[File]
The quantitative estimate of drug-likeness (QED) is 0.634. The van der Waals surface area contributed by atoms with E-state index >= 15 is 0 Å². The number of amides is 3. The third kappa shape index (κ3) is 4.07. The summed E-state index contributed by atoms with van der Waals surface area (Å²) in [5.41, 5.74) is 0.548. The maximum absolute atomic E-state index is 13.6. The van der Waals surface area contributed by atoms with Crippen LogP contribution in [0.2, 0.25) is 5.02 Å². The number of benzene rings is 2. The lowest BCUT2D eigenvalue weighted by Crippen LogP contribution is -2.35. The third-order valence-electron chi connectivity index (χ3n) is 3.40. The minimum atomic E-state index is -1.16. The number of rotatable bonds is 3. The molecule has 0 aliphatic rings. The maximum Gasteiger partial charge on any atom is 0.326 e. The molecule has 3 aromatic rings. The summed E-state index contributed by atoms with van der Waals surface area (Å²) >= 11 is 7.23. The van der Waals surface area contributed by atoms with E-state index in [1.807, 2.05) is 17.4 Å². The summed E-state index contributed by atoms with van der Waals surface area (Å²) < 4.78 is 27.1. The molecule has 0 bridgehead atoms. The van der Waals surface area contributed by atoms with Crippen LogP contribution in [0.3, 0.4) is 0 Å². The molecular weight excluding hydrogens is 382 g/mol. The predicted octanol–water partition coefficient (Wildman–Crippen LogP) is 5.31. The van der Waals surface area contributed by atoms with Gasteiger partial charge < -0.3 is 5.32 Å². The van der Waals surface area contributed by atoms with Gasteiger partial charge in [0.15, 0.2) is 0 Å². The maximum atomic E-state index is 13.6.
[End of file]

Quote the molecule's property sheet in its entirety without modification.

The quantitative estimate of drug-likeness (QED) is 0.634. The van der Waals surface area contributed by atoms with E-state index >= 15 is 0 Å². The number of amides is 3. The third kappa shape index (κ3) is 4.07. The summed E-state index contributed by atoms with van der Waals surface area (Å²) in [5.41, 5.74) is 0.548. The maximum absolute atomic E-state index is 13.6. The van der Waals surface area contributed by atoms with Crippen LogP contribution in [0.2, 0.25) is 5.02 Å². The number of benzene rings is 2. The lowest BCUT2D eigenvalue weighted by Crippen LogP contribution is -2.35. The third-order valence-electron chi connectivity index (χ3n) is 3.40. The minimum atomic E-state index is -1.16. The number of rotatable bonds is 3. The molecule has 0 aliphatic rings. The maximum Gasteiger partial charge on any atom is 0.326 e. The molecule has 3 aromatic rings. The summed E-state index contributed by atoms with van der Waals surface area (Å²) >= 11 is 7.23. The van der Waals surface area contributed by atoms with E-state index in [1.807, 2.05) is 17.4 Å². The summed E-state index contributed by atoms with van der Waals surface area (Å²) < 4.78 is 27.1. The molecule has 0 bridgehead atoms. The van der Waals surface area contributed by atoms with Crippen LogP contribution in [0.3, 0.4) is 0 Å². The molecular weight excluding hydrogens is 382 g/mol. The predicted octanol–water partition coefficient (Wildman–Crippen LogP) is 5.31. The van der Waals surface area contributed by atoms with Gasteiger partial charge < -0.3 is 5.32 Å². The van der Waals surface area contributed by atoms with Gasteiger partial charge in [0.15, 0.2) is 0 Å². The maximum atomic E-state index is 13.6.